Case Report
Copyright ©The Author(s) 2021. Published by Baishideng Publishing Group Inc. All rights reserved.
World J Clin Cases. Jan 16, 2021; 9(2): 457-462
Published online Jan 16, 2021. doi: 10.12998/wjcc.v9.i2.457
Paratesticular liposarcoma: Two case reports
Qi-Gang Zheng, Zhao-Hui Sun, Jia-Jian Chen, Jia-Cheng Li, Xiao-Jun Huang
Qi-Gang Zheng, Zhao-Hui Sun, Jia-Jian Chen, Jia-Cheng Li, The Second Clinical Medical College, Zhejiang Chinese Medical University, Hangzhou 310011, Zhejiang Province, China
Xiao-Jun Huang, Department of Urology, The Second Clinical Medical College of Zhejiang Chinese Medical University, The Second Affiliated Hospital of Zhejiang Chinese Medical University, Hangzhou 310011, Zhejiang Province, China
ORCID number: Qi-Gang Zheng (0000-0002-9432-625X); Zhao-Hui Sun (0000-0003-2294-7476); Jia-Jian Chen (0000-0002-6532-9742); Jia-Cheng Li (0000-0002-8400-5866); Xiao-Jun Huang (0000-0001-7847-7894).
Author contributions: Zheng QG and Huang XJ conceived and wrote this report; Zheng QG operated on the patients; Zheng QG, Sun ZH and Li JC organized the data; Huang XJ revised the paper; All authors have read and approved the final manuscript.
Informed consent statement: Informed written consent was obtained from the patient for publication of this report and any accompanying images.
Conflict-of-interest statement: The authors declare that they have no conflicts of interest.
CARE Checklist (2016) statement: The authors have read the CARE Checklist (2016), and the manuscript was prepared and revised according to the CARE Checklist (2016).
Open-Access: This article is an open-access article that was selected by an in-house editor and fully peer-reviewed by external reviewers. It is distributed in accordance with the Creative Commons Attribution NonCommercial (CC BY-NC 4.0) license, which permits others to distribute, remix, adapt, build upon this work non-commercially, and license their derivative works on different terms, provided the original work is properly cited and the use is non-commercial. See: http://creativecommons.org/Licenses/by-nc/4.0/
Corresponding author: Xiao-Jun Huang, Doctor, Department of Urology, The Second Clinical Medical College of Zhejiang Chinese Medical University, The Second Affiliated Hospital of Zhejiang Chinese Medical University, No. 318 Chaowang Road, Gongshu District, Hangzhou 310011, Zhejiang Province, China. hxj258111@163.com
Received: August 25, 2020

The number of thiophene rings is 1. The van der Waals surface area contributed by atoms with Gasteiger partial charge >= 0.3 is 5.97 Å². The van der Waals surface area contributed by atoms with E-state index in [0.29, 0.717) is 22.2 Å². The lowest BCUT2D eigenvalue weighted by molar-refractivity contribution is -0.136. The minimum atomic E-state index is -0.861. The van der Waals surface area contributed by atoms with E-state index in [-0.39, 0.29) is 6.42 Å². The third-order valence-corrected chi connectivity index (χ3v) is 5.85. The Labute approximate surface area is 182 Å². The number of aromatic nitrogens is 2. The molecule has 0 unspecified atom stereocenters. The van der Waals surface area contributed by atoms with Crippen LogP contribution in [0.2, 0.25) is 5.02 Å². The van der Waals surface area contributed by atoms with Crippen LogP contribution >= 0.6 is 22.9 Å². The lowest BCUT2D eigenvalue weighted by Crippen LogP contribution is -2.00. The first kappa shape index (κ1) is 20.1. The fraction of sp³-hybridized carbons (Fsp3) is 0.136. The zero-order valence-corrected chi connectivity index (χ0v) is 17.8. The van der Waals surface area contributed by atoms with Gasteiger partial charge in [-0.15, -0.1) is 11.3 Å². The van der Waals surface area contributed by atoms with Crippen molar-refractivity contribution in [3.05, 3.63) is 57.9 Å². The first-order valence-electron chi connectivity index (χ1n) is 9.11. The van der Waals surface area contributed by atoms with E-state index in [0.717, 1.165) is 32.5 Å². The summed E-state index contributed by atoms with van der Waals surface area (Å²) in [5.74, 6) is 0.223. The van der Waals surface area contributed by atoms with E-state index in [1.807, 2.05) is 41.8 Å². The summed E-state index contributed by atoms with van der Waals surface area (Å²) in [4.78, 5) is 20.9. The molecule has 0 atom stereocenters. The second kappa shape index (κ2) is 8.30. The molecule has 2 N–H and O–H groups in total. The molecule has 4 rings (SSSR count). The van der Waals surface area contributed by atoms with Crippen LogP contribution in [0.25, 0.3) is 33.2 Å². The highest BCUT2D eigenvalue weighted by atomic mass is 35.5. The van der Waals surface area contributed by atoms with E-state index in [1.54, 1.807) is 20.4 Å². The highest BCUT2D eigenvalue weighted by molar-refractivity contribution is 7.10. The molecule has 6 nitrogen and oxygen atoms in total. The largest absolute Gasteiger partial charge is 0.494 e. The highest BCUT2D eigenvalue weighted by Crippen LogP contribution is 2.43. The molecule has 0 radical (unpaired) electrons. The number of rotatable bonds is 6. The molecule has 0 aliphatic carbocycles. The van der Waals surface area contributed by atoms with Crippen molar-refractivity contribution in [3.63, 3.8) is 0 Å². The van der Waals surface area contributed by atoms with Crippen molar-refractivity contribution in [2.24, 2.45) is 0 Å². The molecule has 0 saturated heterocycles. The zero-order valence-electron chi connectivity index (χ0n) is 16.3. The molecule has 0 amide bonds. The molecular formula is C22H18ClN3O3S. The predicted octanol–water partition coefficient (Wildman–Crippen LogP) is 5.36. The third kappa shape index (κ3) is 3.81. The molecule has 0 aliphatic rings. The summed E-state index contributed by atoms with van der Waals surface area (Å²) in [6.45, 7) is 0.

Peer-review started: August 25, 2020
First decision: October 27, 2020
Revised: October 28, 2020
Accepted: November 13, 2020
Article in press: November 13, 2020
Published online: January 16, 2021

Abstract
BACKGROUND

Paratesticular liposarcoma accounts for approximately 7% of scrotal tumors. They are rare lesions of the reproductive system with approximately 90% of the lesions originating from the spermatic cord. Surgery, with the goal of complete resection, is the mainstay for treatment of this disease. However, treatment consisting of extended resection to decrease local recurrence remains controversial.

CASE SUMMARY

We report the cases of two patients with paratesticular liposarcomas who were treated with radical testicular tumor resection without adjuvant therapy. Follow-up investigations at 9 mo showed no sign of recurrence.

CONCLUSION

Surgery is the first-line treatment, regardless of whether it is a recurrent or primary tumor. Extended resection carries a higher risk of complications and should not be performed routinely. Preoperative radiotherapy can reduce the local recurrence rate without affecting the overall survival.

Key Words: Case report, Paratesticular liposarcoma, Andrology, Radiotherapy, Surgery, Extended resection

Core Tip: Atypical liposarcoma/well-differentiated liposarcoma is commonly distributed in the retroperitoneum, deep tissue of the extremities, and mediastinum, but rarely in the scrotum. We report the cases of two patients with paratesticular liposarcomas who were treated with radical testicular tumor resection without adjuvant therapy. The cases highlight surgery as the first choice of treatment, regardless of primary or recurrent liposarcoma, and show that extended resection is not beneficial for overall survival. Further, radiotherapy can provide a balance between the local recurrence rate and overall survival.



INTRODUCTION

Liposarcomas account for 5.75% of all tissue subtypes[1]. Atypical liposarcoma/well-differentiated liposarcoma (ALT/WDLPS) is the most common type of liposarcoma. ALT/WDLPS is mostly distributed in the retroperitoneum and deep tissue of the extremities and mediastinum, but rarely in the scrotum[2], with fewer than 200 similar cases reported to date in the English literature[3]. Surgery is currently the most effective treatment for patients with liposarcomas.